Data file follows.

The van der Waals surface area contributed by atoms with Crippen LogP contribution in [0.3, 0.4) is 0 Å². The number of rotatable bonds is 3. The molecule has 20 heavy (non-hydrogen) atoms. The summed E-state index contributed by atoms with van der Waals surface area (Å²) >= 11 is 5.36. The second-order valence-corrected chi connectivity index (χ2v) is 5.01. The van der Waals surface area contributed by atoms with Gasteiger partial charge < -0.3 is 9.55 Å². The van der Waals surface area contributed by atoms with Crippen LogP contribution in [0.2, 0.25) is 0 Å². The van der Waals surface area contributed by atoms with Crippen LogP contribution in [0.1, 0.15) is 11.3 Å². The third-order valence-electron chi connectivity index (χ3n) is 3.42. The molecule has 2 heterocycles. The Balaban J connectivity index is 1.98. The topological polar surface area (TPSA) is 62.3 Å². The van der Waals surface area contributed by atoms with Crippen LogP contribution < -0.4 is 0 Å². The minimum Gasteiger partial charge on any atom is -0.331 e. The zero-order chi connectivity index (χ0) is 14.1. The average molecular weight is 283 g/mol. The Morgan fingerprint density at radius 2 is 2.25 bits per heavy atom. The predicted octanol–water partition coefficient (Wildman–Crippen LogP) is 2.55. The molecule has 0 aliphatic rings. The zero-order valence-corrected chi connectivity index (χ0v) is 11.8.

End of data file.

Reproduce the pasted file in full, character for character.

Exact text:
The van der Waals surface area contributed by atoms with Crippen LogP contribution in [0.3, 0.4) is 0 Å². The number of rotatable bonds is 3. The molecule has 20 heavy (non-hydrogen) atoms. The summed E-state index contributed by atoms with van der Waals surface area (Å²) >= 11 is 5.36. The second-order valence-corrected chi connectivity index (χ2v) is 5.01. The van der Waals surface area contributed by atoms with Gasteiger partial charge < -0.3 is 9.55 Å². The van der Waals surface area contributed by atoms with Crippen LogP contribution in [0.2, 0.25) is 0 Å². The van der Waals surface area contributed by atoms with Crippen LogP contribution in [0.1, 0.15) is 11.3 Å². The third-order valence-electron chi connectivity index (χ3n) is 3.42. The molecule has 2 heterocycles. The Balaban J connectivity index is 1.98. The topological polar surface area (TPSA) is 62.3 Å². The van der Waals surface area contributed by atoms with Crippen LogP contribution < -0.4 is 0 Å². The minimum Gasteiger partial charge on any atom is -0.331 e. The zero-order chi connectivity index (χ0) is 14.1. The average molecular weight is 283 g/mol. The Morgan fingerprint density at radius 2 is 2.25 bits per heavy atom. The predicted octanol–water partition coefficient (Wildman–Crippen LogP) is 2.55. The molecule has 0 aliphatic rings. The zero-order valence-corrected chi connectivity index (χ0v) is 11.8.